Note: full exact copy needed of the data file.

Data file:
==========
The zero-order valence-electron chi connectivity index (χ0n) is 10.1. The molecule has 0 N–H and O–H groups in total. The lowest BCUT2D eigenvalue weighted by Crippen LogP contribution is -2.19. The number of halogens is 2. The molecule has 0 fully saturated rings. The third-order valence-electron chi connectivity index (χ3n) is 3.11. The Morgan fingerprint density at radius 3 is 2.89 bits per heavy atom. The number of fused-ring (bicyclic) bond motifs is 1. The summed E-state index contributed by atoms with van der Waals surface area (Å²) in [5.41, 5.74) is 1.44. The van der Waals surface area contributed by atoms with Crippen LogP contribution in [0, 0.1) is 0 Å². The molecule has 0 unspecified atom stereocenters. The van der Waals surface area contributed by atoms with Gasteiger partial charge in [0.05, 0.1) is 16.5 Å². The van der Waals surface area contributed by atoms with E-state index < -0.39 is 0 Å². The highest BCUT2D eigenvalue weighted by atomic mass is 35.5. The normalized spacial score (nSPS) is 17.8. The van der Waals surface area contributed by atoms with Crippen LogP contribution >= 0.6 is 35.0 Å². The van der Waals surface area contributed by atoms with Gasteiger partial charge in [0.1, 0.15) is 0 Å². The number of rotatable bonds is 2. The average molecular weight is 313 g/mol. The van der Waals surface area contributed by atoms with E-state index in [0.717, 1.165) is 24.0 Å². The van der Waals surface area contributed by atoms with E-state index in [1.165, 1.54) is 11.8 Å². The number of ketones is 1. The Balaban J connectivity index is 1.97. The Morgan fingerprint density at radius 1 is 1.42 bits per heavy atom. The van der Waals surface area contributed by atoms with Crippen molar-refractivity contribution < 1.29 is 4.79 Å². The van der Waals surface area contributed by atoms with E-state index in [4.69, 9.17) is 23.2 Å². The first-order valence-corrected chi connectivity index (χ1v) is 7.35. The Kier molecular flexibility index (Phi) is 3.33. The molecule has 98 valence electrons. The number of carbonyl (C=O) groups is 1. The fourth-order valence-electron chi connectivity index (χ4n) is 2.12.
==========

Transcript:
The zero-order valence-electron chi connectivity index (χ0n) is 10.1. The molecule has 0 N–H and O–H groups in total. The lowest BCUT2D eigenvalue weighted by Crippen LogP contribution is -2.19. The number of halogens is 2. The molecule has 0 fully saturated rings. The third-order valence-electron chi connectivity index (χ3n) is 3.11. The Morgan fingerprint density at radius 3 is 2.89 bits per heavy atom. The number of fused-ring (bicyclic) bond motifs is 1. The summed E-state index contributed by atoms with van der Waals surface area (Å²) in [5.41, 5.74) is 1.44. The van der Waals surface area contributed by atoms with Crippen LogP contribution in [0, 0.1) is 0 Å². The molecule has 0 unspecified atom stereocenters. The van der Waals surface area contributed by atoms with Gasteiger partial charge in [0.05, 0.1) is 16.5 Å². The van der Waals surface area contributed by atoms with E-state index < -0.39 is 0 Å². The highest BCUT2D eigenvalue weighted by atomic mass is 35.5. The normalized spacial score (nSPS) is 17.8. The van der Waals surface area contributed by atoms with Crippen LogP contribution >= 0.6 is 35.0 Å². The van der Waals surface area contributed by atoms with Gasteiger partial charge in [0.1, 0.15) is 0 Å². The number of rotatable bonds is 2. The average molecular weight is 313 g/mol. The van der Waals surface area contributed by atoms with E-state index in [0.717, 1.165) is 24.0 Å². The van der Waals surface area contributed by atoms with E-state index in [1.165, 1.54) is 11.8 Å². The number of ketones is 1. The Balaban J connectivity index is 1.97. The Morgan fingerprint density at radius 1 is 1.42 bits per heavy atom. The van der Waals surface area contributed by atoms with Crippen molar-refractivity contribution < 1.29 is 4.79 Å². The van der Waals surface area contributed by atoms with E-state index in [4.69, 9.17) is 23.2 Å². The first-order valence-corrected chi connectivity index (χ1v) is 7.35. The Kier molecular flexibility index (Phi) is 3.33. The molecule has 98 valence electrons. The number of carbonyl (C=O) groups is 1. The fourth-order valence-electron chi connectivity index (χ4n) is 2.12.